Worsening Crisis

The already difficult task of investigating the crash has been made almost impossible by the situation in eastern Ukraine. Under international aviation regulations Ukrainian authorities should take the lead in the investigation, but the Ukrainian government simply doesn’t control the part of the country where the aircraft’s wreckage now lies. For several days after the crash, separatists refused to allow investigators unfettered access to the crash site and to MH17’s data recorders without a ceasefire agreement from Kiev, which drew ire from a number of world leaders. Rebels were even observed loading bodies from the crash site onto trains and taking them away. On July 21, President Barack Obama called on Putin to compel the separatists to comply with the investigation, and the UN Security Council unanimously (including Russia) adopted a resolution demanding full access to the crash site. Malaysia’s Prime Minister Najib Razak later announced that the separatists had agreed to turn over the bodies and the data recorders to Dutch and Malaysian representatives, and that the investigators would henceforth have full access to the crash site.

The MH17 disaster was only the latest in a string of provocations that have raised the stakes in the area over the past week. On July 13, Russian authorities warned of “irreversible consequences” after the Russian village of Donetsk (which has the same name as the Ukrainian city that is one of the hubs of that country’s separatist rebellion) was struck by what Russia claimed was a Ukrainian artillery shell, killing one and injuring two. The following day, in an attack that foreshadowed the MH17 tragedy, a Ukrainian AN-26 military cargo plane was shot down near the Russian border. Ukrainian authorities claimed that the AN-26, like MH17, was flying too high to have been hit by portable anti-aircraft missiles, which has been disputed by analysts but which, if true, would again suggest the involvement of Russia or Russian weapons in the attack. Then, on July 15, an airstrike hit an apartment building in Snizhne, killing 11, with Kiev again accusing Moscow of perpetrating the attack even as the rebels pointed the finger at Kiev. Ukrainian forces reportedly took control of the Donetsk airport on July 21, suggesting that a major offensive was underway against one of the few remaining rebel strongholds.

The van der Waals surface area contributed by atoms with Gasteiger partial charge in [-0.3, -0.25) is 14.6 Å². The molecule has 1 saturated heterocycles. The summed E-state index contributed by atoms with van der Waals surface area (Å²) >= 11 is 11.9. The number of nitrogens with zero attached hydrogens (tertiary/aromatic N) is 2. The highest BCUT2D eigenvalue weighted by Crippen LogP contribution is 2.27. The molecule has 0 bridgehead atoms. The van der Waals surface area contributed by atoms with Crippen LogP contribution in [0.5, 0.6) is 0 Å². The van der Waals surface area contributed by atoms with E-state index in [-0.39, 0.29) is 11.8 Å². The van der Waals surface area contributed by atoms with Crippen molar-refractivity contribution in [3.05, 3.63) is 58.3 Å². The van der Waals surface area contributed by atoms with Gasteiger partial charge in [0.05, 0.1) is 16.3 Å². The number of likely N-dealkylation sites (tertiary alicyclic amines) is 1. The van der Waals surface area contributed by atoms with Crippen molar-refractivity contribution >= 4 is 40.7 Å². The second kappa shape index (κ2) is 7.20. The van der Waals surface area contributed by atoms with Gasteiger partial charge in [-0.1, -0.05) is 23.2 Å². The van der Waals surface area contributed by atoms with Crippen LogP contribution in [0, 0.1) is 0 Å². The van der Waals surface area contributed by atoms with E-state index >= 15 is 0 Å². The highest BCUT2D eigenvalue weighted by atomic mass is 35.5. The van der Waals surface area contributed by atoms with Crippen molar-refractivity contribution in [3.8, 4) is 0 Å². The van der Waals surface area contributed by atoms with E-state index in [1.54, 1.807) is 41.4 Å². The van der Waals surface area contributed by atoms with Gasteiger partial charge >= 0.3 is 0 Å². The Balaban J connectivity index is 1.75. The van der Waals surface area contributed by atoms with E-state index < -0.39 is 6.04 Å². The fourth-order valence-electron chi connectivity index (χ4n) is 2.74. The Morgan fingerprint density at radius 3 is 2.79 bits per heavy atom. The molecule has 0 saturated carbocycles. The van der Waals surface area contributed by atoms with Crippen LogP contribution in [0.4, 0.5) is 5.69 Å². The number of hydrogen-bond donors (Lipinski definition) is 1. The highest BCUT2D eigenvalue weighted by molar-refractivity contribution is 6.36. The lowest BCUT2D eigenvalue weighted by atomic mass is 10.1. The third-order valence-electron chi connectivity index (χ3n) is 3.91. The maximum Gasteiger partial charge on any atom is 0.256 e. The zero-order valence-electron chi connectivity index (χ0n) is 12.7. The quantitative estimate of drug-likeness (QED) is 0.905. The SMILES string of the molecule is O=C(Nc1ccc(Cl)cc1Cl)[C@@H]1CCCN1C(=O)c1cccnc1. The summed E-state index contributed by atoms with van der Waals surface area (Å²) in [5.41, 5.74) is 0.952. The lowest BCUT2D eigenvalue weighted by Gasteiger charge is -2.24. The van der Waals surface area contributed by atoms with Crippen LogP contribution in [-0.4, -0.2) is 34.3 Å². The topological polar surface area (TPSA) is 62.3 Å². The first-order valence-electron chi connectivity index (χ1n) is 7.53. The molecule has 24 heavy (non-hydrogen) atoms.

If it can be proven that the separatists did shoot down MH17, especially if there is evidence that they did it with Russian support, it could lead to a significant increase in the amount of economic pressure that the US and EU are prepared to bring to bear against Moscow. Obama’s July 21 statement promised that there would be “costs” to Russia’s continued support of the separatists, on top of the new sanctions that the US levied on Russian banks, energy companies, and defense contractors on July 16, the day before MH17 was shot down. The fact that MH17 originated in Amsterdam and that most of its passengers were European could also spur stronger European sanctions than we’ve seen to date.

Photo: A memorial at the Amsterdam Schiphol Airport for the victims of the Malaysian Airlines flight MH17, which was reportedly show down while flying over Ukraine on 17 July 2014, killing all 298 people on board.

Derek Davison

Derek Davison is an analyst covering U.S. foreign policy and international affairs and the writer/editor of the newsletter Foreign Exchanges. His writing has appeared at LobeLog, Jacobin, and Foreign Policy in Focus.



  1. Considering how the Ukrainian issue started and who was/is behind it, one trying to make any sense of all this-at least at this point in time-is like throwing darts at a dart board while blindfolded, after being spun around 10 times and whistling Brahms 10th concerto in A-minor.

  2. All you need to know is that Putin personifies a special kind of crazy. Why can’t he get mauled the next time he wrestles a polar bear?